Ethics and Medical Research Can Go Hand in Hand
Sept. 13, 2000 (Washington) -- The chief advocate of this nation's state of health, Health and Human Services Secretary Donna Shalala, is telling American researchers in no uncertain terms that they must go the extra mile to protect patients in research experiments -- or risk losing public support for these critically important clinical trials.
"To put it simply, if we cannot guarantee sound research in general -- and patient safety in particular -- public support for gene therapy and other potentially lifesaving treatments will evaporate," writes Shalala. The National Institutes of Health budget alone contributes some $15 billion annually in research support.
Shalala's strongly worded comments, which come in a Sounding Board commentary in the Sept. 14 issue of TheNew England Journal of Medicine, reflect a growing concern following the death of a young patient in a gene therapy trial last year and the subsequent closing of several clinical trials since.
Shalala singled out the fate of 18-year-old Jesse Gelsinger, who became the first person to die because of a gene therapy treatment, in this case for a rare liver disorder. According to Shalala, Gelsinger and others who received the replacement gene in a clinical experiment at the University of Pennsylvania were not given appropriate protections, nor were they apprised about "the appearance of a substantial [financial] conflict of interest" involving the researchers and trial sponsors. Also of concern, writes Shalala, are hundreds of unreported "adverse events" -- some life threatening -- experienced by gene therapy study volunteers.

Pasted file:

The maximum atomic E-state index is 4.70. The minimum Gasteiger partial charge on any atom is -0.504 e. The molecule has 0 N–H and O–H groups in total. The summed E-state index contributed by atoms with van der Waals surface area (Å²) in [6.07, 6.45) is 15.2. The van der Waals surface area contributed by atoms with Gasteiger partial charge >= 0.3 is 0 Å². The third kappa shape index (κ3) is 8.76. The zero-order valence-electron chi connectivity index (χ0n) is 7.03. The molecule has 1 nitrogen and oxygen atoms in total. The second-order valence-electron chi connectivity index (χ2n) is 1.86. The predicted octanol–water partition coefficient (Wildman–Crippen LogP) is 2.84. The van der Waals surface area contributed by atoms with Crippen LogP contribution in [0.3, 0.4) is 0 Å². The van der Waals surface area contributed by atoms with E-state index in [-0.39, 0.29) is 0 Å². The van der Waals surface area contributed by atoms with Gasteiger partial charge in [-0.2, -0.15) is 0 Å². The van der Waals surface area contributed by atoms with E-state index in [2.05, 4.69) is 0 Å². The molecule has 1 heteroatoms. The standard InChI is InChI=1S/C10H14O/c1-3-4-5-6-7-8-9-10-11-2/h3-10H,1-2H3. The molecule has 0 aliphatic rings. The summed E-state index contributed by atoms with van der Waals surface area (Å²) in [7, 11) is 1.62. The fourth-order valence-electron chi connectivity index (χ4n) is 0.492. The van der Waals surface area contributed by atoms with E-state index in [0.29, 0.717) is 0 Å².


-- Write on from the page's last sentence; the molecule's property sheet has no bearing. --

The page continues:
In light of these recent happenings, research institutions must take the lead in responding to experiments that subject people to possible harm, Shalala contends. That might even include "remedial action" on the grounds that the highest research priority is not advancing knowledge, but protecting those patients who take part.
Meanwhile, the National Bioethics Advisory Commission, created in 1995 to protect those who participate in human trials, is meeting here this week to finalize a draft proposal for improved ethical standards underpinning clinical trials. Commission chair and Princeton University president Harold Shapiro, PhD, praised Shalala's blunt comments.
Shalala's comments, says Shapiro, could help enhance the significance of patients in clinical trials. "Yes, it's a little more [time-consuming] to treat people as if they're really, really important, ... but the benefits are so great for everybody, including investigators, that prioritizing a patient's safety ought to be a very simple decision," Shapiro tells WebMD. Shapiro also agrees that it is possible to advance biomedical research and ethics simultaneously.
Shalala goes on in her piece to lambaste dubious or misleading efforts to recruit patients into "risky" experiments. Suggesting that people will benefit without giving them the whole picture is "unconscionable," she writes. Other worries include allowing people into experiments when they don't meet the proper criteria and putting too much strain on institutional review boards. These oversight committees, which exist at each research institution, often lack sufficient resources to handle their substantial responsibilities, says Shalala.